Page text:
SpaceX President Gwynne Shotwell was unsure whether the company's schedule for new launch site selection would be consistent with Florida's one-year schedule for an environmental impact study at Shiloh. She indicated that the company remains interested in sites in Texas, Georgia, Puerto Rico, and Hawaii. She said the company would definately expand its presence in Florida, including plans for "landing sites" at the Cape Canaveral Spaceport. She said the Air Force's Range Safety officials thus far have been very supportive of the landing site plans.

She also indicated that with the success of their new Falcon-9 v1.1 rocket, previous less-capable versions of the Falcon-9 would no longer be used after the existing inventory is used. When asked whether the Falcon-Heavy rocket represents a threat to NASA's heavy-lift SLS rocket, she believed that it would not. (10/16)

Default May be Worse than Shutdown -- or Sequester (Source: Politico)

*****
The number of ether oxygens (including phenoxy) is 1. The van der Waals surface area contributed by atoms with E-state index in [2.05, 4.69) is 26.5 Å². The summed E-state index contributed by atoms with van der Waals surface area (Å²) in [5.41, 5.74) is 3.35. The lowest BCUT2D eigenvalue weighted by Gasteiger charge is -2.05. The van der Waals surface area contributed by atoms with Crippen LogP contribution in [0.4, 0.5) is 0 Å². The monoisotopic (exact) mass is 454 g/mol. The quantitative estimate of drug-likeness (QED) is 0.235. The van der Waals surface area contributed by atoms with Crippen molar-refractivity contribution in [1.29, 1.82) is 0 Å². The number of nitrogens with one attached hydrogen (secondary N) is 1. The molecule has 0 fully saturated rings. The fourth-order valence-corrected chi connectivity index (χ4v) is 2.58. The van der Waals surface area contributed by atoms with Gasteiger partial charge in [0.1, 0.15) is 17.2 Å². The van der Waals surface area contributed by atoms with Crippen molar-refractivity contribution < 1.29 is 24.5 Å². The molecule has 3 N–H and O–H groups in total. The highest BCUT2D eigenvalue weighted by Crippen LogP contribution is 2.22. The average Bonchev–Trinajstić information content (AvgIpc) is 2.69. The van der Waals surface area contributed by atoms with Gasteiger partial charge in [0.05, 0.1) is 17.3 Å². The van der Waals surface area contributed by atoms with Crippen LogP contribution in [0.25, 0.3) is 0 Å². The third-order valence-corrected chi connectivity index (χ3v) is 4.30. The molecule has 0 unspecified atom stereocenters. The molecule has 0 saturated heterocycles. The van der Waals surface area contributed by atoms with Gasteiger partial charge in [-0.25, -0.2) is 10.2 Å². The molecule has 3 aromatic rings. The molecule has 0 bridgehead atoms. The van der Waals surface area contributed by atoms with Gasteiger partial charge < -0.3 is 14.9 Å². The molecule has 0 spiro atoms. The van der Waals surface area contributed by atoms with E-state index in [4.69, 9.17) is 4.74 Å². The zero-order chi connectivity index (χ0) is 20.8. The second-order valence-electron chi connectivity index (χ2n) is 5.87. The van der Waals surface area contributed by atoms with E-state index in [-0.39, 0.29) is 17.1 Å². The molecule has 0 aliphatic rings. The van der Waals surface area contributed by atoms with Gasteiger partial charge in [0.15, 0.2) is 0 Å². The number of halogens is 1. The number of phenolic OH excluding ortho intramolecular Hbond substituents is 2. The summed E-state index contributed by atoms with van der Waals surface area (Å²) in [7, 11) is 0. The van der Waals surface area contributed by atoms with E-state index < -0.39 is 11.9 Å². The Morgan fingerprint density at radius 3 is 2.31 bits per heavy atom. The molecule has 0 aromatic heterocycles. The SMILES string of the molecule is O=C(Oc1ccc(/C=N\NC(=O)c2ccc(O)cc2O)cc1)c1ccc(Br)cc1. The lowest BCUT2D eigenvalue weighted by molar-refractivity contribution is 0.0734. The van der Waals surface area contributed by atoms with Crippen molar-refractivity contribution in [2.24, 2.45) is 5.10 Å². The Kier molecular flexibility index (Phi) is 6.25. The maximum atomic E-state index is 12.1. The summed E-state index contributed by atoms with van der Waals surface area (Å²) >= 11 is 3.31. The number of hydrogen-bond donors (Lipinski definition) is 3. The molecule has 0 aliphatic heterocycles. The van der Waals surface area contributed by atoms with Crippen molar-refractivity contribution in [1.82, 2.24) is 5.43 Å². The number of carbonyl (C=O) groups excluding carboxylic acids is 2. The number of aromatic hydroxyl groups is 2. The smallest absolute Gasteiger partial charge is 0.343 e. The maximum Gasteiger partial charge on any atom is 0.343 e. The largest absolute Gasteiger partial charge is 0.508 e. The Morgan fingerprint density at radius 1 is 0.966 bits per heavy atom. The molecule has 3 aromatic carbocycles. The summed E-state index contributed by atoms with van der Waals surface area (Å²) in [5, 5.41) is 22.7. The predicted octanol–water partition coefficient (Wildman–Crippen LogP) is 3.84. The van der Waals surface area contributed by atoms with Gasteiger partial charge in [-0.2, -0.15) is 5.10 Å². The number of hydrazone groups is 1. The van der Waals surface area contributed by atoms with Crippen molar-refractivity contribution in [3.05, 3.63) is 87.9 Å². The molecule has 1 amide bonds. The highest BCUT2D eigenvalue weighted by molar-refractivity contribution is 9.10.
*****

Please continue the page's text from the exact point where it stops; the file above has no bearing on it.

Defense companies could be hit harder by a U.S. government debt default than either sequestration or the federal shutdown, with the government potentially unable to pay contractors or members of the military. "Default will only compound the disastrous impacts of sequestration, shutdown and furloughs," said Chip Sheller, Aerospace Industries Association spokesman. (10/15)

Politics Prompting NASA Site Shutdown (Source: USA Today)
The Obama administration's decision to shut down popular science functions, such as NASA's website, the National Science Foundation site, or the Panda Cam at the National Zoo, are the result not of suddenly lacking money to keep a website up, but of political machinations that make science a low priority, writes Hank Campbell. "If the president believes that science is essential, why does he not declare it essential? More than 80% of the federal government is still working, but 97% of NASA is not," Campbell writes. "Because all government workers are still going to get paid, it isn't saving any money." (10/15)